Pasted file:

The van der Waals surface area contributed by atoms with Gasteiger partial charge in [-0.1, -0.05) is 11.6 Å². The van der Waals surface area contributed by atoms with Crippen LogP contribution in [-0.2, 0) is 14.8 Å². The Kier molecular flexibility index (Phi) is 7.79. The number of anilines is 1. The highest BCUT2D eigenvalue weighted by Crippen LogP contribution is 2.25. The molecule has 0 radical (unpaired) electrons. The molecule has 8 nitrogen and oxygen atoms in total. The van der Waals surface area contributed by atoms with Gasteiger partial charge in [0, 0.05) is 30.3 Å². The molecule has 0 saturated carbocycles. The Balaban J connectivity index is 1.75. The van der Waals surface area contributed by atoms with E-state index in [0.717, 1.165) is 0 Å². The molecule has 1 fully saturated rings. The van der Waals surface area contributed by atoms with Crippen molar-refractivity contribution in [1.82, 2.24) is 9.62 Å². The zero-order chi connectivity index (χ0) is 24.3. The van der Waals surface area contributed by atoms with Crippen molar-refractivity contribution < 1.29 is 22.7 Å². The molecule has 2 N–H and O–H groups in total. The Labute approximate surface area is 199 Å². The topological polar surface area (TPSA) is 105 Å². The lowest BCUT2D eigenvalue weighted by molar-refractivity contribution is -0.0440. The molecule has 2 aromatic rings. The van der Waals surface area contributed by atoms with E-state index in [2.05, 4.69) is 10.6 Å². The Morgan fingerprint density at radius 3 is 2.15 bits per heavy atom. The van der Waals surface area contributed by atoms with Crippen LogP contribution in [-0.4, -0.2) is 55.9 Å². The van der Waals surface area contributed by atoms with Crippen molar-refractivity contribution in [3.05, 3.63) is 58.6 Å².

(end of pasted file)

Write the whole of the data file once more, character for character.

The van der Waals surface area contributed by atoms with Gasteiger partial charge in [-0.1, -0.05) is 11.6 Å². The van der Waals surface area contributed by atoms with Crippen LogP contribution in [-0.2, 0) is 14.8 Å². The Kier molecular flexibility index (Phi) is 7.79. The number of anilines is 1. The highest BCUT2D eigenvalue weighted by Crippen LogP contribution is 2.25. The molecule has 0 radical (unpaired) electrons. The molecule has 8 nitrogen and oxygen atoms in total. The van der Waals surface area contributed by atoms with Gasteiger partial charge in [0, 0.05) is 30.3 Å². The molecule has 0 saturated carbocycles. The Balaban J connectivity index is 1.75. The van der Waals surface area contributed by atoms with E-state index in [0.717, 1.165) is 0 Å². The molecule has 1 fully saturated rings. The van der Waals surface area contributed by atoms with Crippen molar-refractivity contribution in [1.82, 2.24) is 9.62 Å². The zero-order chi connectivity index (χ0) is 24.3. The van der Waals surface area contributed by atoms with Crippen molar-refractivity contribution < 1.29 is 22.7 Å². The molecule has 2 N–H and O–H groups in total. The Labute approximate surface area is 199 Å². The topological polar surface area (TPSA) is 105 Å². The lowest BCUT2D eigenvalue weighted by molar-refractivity contribution is -0.0440. The molecule has 2 aromatic rings. The van der Waals surface area contributed by atoms with E-state index in [2.05, 4.69) is 10.6 Å². The Morgan fingerprint density at radius 3 is 2.15 bits per heavy atom. The van der Waals surface area contributed by atoms with Crippen LogP contribution in [-0.4, -0.2) is 55.9 Å². The van der Waals surface area contributed by atoms with Crippen molar-refractivity contribution in [3.05, 3.63) is 58.6 Å².